from Ralph the Heir by Anthony Trollope
Sir Thomas Underwood . . . was one of those who are not able to make themselves known intimately to any. I am speaking now of a man of sixty, and I am speaking also of one who had never yet made a close friend,--who had never by unconscious and slow degrees of affection fallen into that kind of intimacy with another man which justifies and renders necessary mutual freedom of intercourse in all the affairs of life. And yet he was possessed of warm affections, was by no means misanthropic in his nature, and would, in truth, have given much to be able to be free and jocund as are other men. He lacked the power that way, rather than the will. To himself it seemed to be a weakness in him rather than a strength that he should always be silent, always guarded, always secret and dark. He had lamented it as an acknowledged infirmity;--as a man grieves that he should be short-sighted, or dull of hearing; but at the age of sixty he had taken no efficient steps towards curing himself of the evil, and had now abandoned all idea of any such cure.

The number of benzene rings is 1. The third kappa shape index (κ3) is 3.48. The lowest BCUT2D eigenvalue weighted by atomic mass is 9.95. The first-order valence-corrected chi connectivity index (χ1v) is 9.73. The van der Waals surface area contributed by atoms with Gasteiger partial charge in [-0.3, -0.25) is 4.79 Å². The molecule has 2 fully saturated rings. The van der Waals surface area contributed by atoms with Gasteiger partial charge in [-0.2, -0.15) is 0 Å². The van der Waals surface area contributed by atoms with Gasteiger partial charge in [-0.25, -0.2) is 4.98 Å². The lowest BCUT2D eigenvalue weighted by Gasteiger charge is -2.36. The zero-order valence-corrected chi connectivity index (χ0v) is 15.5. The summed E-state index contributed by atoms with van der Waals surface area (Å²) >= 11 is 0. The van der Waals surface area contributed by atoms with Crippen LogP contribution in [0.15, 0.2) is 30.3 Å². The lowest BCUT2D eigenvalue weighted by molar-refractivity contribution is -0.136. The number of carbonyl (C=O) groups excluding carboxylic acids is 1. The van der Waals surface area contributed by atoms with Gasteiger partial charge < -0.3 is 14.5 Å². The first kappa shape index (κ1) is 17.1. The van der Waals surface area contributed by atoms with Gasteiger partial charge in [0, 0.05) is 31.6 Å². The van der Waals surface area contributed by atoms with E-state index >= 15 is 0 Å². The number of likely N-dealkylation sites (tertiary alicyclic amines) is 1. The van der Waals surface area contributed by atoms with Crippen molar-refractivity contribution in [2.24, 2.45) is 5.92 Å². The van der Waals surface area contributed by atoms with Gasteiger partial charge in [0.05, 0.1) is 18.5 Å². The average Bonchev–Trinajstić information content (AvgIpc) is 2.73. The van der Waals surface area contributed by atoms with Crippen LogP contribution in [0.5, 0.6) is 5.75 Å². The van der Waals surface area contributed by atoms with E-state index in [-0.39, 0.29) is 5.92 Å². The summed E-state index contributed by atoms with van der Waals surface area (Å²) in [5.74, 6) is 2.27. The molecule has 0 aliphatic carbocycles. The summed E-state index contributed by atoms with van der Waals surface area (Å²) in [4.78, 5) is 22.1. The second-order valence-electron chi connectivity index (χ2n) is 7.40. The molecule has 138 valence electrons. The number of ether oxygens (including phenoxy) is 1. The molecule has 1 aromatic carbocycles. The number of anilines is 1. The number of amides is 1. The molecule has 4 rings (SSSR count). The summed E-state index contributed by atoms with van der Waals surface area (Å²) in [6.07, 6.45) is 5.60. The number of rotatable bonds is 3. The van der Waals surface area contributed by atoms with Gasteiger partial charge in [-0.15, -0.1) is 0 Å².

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Descriptions such as this one are why I return to the novels of Anthony Trollope. Despite their clutter of middle-class Victoriana, they offer as precise and as sympathetic a delineation of everyday character as I have ever read. How many Sir Thomas Underwoods have you met? Or perhaps you are a Sir Thomas yourself . . . the one who grieves, as Chu Shu Chen does, "Tonight as always / There is no one to share my thoughts."